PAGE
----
Drill to test responders

Drill to test responders

The stage has been set, plans are in the works and only a handful of select people know the details behind a mega drill, which will test the region’s capabilities in response to a wide scale disaster.
The brainchild behind the operation is the Weakley County Emergency Management Agency Office and the Weakley County Local Emergency Planning Commission. The large-scale disaster exercise will take place in Martin from 10 a.m. until 4 p.m.
The event is designed to test law enforcement, firefighters, paramedics, EMTs and hospital personnel from the entire county. Portions of the event will take place on the UT Martin campus, near Servall in Martin and off of Skyhawk Parkway near Gardner-Hynds Road.
“The purpose of this exercise is to test Weakley County’s ability to respond to and sustain operations during a catastrophic disaster.  Responders will be challenged with  earthquake-specific incidents such as collapsed structures, numerous casualties and damaged infrastructure,” Jason Hypes, Weakley County EMA deputy director announced:   
Area residents should not be alarmed when they see an excess number of officers, firefighters and equipment in transit and in the mentioned areas Friday.
“We anticipate numerous response vehicles in the areas of Servall, the UTM Campus and Skyhawk Parkway.  Response apparatus will not be using lights and sirens unless a true emergency is present. We appreciate the patience and understanding of our local residents and commuters as we strive to better serve you in the future,” Hypes added.
Numerous officials are traveling to Martin to observe the drill. They represent the Tennessee Emergency Management Agency (TEMA), Oak Ridge National Laboratories, the FBI and 101st Airborne.
Many West Tennessee response agencies will also be on hand to evaluate the overall event.  
“We perform these exercises to find the limits of our abilities and resources” Weakley County Emergency Management director  Jamison Peevyhouse said.  
“By using outside evaluators, we gain a clearer understanding of our current ability. That is invaluable as we set out a future path-plan to better serve the citizens of Weakley County.”
The event corresponds with the Great American ShakeOut across the Central United States this week.
The Great Central U.S. ShakeOut today will involve more than one million people through a broad-based outreach program, partnership with the media and public advocacy by hundreds of partners.
This event is being organized by the Central United States Earthquake Consortium and the states of Alabama, Arkansas, Kentucky, Illinois, Indiana, Mississippi, Missouri, Oklahoma, and Tennessee. The ShakeOut will be centered around a simultaneous Drop, Cover, and Hold On drill that was held at 10:15 a.m. today.   
Drop, Cover, and Hold On is the easy-to-remember and recommended personal protective action to take in the event of an earthquake.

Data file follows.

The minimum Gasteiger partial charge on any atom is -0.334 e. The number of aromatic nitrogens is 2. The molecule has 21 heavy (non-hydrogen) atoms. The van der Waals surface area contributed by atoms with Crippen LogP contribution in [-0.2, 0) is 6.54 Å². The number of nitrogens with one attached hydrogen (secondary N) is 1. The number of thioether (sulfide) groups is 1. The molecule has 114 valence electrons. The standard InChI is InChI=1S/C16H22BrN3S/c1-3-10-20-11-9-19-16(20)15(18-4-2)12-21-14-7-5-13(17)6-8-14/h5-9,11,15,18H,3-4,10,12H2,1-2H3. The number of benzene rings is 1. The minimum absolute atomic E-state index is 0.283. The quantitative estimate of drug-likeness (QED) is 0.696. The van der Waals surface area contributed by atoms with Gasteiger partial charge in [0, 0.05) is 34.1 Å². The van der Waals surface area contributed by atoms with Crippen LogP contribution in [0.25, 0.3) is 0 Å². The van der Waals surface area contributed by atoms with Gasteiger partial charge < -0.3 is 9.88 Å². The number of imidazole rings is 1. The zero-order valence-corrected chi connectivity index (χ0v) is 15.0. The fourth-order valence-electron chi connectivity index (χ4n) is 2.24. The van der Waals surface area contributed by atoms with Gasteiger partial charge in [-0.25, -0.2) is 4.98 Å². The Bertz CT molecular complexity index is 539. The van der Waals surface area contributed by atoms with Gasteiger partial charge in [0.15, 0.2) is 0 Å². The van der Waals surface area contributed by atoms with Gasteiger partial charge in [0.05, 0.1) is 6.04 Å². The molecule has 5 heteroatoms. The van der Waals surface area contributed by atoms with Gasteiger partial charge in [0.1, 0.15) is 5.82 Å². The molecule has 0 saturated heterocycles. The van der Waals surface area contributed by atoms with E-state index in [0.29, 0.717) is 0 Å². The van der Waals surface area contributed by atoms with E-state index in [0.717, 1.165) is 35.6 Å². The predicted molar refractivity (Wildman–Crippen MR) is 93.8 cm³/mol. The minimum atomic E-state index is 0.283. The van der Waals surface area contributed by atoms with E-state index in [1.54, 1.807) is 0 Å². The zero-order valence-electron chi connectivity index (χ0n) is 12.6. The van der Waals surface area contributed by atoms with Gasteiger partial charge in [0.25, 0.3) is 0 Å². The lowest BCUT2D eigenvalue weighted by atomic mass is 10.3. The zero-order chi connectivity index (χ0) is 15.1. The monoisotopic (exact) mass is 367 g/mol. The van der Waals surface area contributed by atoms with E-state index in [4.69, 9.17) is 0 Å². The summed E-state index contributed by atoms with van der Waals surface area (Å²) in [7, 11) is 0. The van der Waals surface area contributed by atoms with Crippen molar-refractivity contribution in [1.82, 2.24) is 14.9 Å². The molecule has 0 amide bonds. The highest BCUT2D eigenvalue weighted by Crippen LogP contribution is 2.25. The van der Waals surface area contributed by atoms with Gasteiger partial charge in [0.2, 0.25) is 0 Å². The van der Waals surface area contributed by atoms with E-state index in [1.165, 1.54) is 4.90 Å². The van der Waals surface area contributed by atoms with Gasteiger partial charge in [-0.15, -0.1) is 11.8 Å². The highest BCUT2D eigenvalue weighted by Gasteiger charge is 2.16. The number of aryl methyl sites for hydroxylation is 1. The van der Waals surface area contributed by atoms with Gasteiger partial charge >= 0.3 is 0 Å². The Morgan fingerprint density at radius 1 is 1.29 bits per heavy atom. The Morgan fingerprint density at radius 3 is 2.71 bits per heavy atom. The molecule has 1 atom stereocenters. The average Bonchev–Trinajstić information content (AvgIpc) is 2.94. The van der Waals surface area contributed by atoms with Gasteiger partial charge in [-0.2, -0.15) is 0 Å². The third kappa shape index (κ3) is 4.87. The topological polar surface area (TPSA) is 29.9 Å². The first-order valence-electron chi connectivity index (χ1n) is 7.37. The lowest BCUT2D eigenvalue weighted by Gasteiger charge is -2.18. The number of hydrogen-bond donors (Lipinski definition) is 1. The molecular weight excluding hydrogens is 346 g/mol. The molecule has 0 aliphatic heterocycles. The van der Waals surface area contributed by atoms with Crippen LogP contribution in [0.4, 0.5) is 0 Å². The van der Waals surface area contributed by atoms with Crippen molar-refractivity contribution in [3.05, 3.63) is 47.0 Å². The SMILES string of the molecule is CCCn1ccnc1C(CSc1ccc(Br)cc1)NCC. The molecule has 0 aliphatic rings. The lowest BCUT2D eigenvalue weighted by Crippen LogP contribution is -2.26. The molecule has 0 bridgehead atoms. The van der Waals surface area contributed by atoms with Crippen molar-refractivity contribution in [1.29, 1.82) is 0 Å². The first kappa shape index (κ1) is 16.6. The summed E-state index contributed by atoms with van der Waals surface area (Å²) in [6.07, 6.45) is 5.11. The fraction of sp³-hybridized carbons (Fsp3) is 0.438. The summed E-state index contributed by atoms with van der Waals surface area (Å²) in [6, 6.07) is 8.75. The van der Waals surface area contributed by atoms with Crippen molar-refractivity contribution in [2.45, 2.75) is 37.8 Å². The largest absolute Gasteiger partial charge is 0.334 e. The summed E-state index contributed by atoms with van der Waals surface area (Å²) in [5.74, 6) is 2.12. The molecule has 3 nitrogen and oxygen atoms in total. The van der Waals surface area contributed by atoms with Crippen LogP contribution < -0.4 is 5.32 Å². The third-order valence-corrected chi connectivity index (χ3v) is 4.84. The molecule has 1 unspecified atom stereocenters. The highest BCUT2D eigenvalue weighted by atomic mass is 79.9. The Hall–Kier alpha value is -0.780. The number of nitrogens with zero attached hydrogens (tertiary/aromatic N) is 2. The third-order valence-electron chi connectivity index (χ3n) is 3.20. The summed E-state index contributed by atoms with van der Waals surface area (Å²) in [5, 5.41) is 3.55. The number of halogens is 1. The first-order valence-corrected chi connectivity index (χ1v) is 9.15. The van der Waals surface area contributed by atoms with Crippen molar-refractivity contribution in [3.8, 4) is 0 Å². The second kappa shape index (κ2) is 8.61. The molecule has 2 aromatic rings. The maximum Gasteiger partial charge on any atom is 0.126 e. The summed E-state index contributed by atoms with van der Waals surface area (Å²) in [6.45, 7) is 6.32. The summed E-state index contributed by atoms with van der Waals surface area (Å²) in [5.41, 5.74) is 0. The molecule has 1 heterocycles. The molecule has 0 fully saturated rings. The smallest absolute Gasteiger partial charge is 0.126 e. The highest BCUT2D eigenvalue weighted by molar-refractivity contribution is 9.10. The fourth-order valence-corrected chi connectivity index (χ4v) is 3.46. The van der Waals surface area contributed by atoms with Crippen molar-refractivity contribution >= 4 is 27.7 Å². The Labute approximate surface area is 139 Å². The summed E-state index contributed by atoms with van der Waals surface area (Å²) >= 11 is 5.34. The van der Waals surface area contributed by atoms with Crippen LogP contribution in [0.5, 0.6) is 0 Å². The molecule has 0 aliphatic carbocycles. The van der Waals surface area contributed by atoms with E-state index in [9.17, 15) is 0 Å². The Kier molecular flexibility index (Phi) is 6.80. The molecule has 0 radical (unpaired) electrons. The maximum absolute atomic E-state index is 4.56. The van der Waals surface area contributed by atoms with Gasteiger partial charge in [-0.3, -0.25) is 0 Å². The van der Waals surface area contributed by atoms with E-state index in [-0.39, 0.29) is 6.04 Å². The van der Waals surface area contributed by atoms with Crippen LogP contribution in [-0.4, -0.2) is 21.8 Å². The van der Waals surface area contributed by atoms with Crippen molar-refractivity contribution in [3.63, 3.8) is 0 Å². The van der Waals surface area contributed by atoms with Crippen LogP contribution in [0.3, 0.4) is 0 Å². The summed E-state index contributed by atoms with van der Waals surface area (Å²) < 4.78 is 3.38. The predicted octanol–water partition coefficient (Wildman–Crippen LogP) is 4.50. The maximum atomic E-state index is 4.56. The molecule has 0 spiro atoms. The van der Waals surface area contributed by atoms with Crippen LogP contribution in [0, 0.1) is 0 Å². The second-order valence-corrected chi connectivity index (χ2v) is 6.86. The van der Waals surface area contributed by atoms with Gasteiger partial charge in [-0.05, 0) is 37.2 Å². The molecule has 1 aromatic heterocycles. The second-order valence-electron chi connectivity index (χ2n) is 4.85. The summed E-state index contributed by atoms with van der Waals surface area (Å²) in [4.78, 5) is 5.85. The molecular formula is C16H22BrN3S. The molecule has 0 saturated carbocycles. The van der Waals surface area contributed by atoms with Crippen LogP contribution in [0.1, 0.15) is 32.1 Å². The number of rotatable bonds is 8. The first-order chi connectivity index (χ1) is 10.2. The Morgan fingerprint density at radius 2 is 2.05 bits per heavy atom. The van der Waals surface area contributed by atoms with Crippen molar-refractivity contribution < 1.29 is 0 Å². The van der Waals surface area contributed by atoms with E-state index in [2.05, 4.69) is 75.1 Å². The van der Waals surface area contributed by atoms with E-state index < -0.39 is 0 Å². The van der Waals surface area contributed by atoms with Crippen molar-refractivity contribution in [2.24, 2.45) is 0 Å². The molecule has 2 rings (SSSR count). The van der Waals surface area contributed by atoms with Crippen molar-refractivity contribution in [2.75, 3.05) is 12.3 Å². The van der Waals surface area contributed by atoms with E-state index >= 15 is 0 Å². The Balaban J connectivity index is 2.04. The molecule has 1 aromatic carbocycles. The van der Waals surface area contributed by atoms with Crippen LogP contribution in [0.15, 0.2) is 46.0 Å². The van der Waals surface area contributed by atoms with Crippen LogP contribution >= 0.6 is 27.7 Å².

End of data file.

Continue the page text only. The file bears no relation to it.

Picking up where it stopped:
Today (Tuesday) also marks the 200th anniversary of the last of the 1811-12 earthquakes that destroyed the town of New Madrid, Missouri and created Reelfoot Lake in northwest Tennessee.
Why do people need
to get ready for
an earthquake?
Scientists estimate that there is a 25-40 percent probability of a damaging earthquake occurring in the central U.S. within the next 50 years.  
Citizens and communities need to take preparedness steps to physically and financially survive a damaging earthquake. People should be aware of what to do before, during, and after an earthquake.
What should people do before an earthquake?
Everyone should secure items their space (home and workplace) to avoid injuries and damage, have a disaster plan, gather emergency supplies, practice what to do during an earthquake so you will be ready to react, and learn more about earthquake insurance.  
What is earthquake insurance?
Earthquake insurance is an insurance policy (often called a rider) that is purchased separately from your homeowners policy.  
Pricing and deductibles vary by carrier.  
Most homeowner’s insurance policies do not cover damage caused by an earthquake, but you will need to check with your insurance broker for policy specifics.  Usually, only by having earthquake insurance will your insurance cover earthquake related damage.
What should people do during an earthquake?   
Drop, Cover, and Hold On! It is the safest action to take during ground shaking. There are 3 steps:
• DROP to the ground (before the earthquake drops you!),
• Take COVER by getting under a sturdy desk or table, and
• HOLD ON to it until the shaking stops.
If there isn’t a table or desk near you, drop to the ground and then if possible move to an inside corner of the building.
Be in a crawling position to protect your vital organs and be ready to move if necessary, and cover your head and neck with your hands and arms.
Do not try to run to another room just to get under a table–you are more likely to be injured if you try to move around during strong shaking.
These are general guidelines for most situations. Depending on where you are (in bed, driving, in a theater, etc.), you might take other actions.
The main point is:  Immediately protect yourself as best as possible where you are.
Do not move to another location. Earthquakes occur without any warning and may be so violent that you cannot run or crawl; likely knocking you to the ground where you happen to be. You will never know if the initial jolt will turn out to be the start of the big one.
What should people do after an earthquake?   
Once you and others are safe, begin your recovery process right away.  If you have an earthquake insurance policy with your homeowners or renters insurance, and have suffered any property damage, contact your insurance provider for assistance and to file claims.
For more information, visit www.cusec.org.

WCP 2.07.12

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